Chris Simms

Chris Simms says the Bears' offensive struggles make the defense, Khalil Mack easier to gameplan for

Chris Simms says the Bears' offensive struggles make the defense, Khalil Mack easier to gameplan for

What a difference a year makes.

On November 14, 2018, the Bears — with a record of 6-3 — were riding a three-game winning streak into a Week 10 matchup with division rival Minnesota Vikings. They would go on to win that game, and the next one, en route to an eventual 12-4 regular season record and NFC North title. The offense was humming, the defense was dominant and, at the heart of it, their best player: Khalil Mack.

But 2019 has been a different story. Heading into Week 10 of this season, the Bears are 4-5 and living in a reality where every game is a must-win. A sputtering offensive attack, helmed by the increasingly-maligned duo of Mitch Trubisky and Matt Nagy, has catalyzed struggles across the team — including a half-step back for a defense that once appeared unassailable. They are still one of the league’s best, but not quite the death star of a unit they were in 2018.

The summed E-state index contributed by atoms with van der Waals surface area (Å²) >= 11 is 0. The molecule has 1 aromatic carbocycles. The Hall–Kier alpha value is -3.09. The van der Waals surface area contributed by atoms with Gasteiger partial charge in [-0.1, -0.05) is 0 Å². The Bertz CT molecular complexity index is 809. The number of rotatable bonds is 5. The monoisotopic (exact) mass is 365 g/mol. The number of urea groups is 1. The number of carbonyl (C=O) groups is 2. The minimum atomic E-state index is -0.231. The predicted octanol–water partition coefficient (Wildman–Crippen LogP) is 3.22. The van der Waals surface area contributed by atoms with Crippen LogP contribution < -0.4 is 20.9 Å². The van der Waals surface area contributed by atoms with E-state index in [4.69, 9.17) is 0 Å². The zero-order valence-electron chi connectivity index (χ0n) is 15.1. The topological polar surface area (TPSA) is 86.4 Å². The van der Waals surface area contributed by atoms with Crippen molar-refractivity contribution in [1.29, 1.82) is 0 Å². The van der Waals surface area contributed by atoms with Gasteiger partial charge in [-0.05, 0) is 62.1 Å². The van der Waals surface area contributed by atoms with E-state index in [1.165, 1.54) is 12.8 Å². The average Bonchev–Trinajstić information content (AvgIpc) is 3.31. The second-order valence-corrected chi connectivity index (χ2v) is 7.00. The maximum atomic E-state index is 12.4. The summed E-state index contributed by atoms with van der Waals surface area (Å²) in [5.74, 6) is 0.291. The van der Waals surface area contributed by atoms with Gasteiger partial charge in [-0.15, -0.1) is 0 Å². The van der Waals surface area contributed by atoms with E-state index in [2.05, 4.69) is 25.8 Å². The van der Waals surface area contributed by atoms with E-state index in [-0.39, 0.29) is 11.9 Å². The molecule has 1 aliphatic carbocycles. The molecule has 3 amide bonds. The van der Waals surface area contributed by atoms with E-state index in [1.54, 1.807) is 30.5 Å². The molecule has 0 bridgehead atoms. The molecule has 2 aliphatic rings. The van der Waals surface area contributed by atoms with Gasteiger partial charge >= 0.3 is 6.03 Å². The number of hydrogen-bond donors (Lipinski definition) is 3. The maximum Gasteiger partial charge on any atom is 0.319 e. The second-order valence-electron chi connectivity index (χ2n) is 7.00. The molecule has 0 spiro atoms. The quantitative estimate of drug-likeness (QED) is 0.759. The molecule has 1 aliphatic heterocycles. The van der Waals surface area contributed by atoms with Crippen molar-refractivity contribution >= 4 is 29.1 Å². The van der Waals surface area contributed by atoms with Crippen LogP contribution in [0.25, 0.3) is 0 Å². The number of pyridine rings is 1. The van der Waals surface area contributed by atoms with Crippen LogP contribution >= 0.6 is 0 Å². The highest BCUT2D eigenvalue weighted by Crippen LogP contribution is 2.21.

Though many of his stats are comparable to his 2018 pace (outside of raw sack totals), Mack, specifically, hasn’t wreaked the same kind of havoc this season as he did last. Recently, NBC Sports NFL analyst, Chris Simms, posited a few theories for that development:

“In the big picture of the Chicago Bears: In general, when you’re not playing from a lead ever, to where the team playing against Chicago goes, ‘Oh man, we’re down by 14 or we’re down by 20. We gotta start throwing the football more,’ you know, those were the opportunities last year where Khalil Mack and the Bears were in control of the game,” Simms said.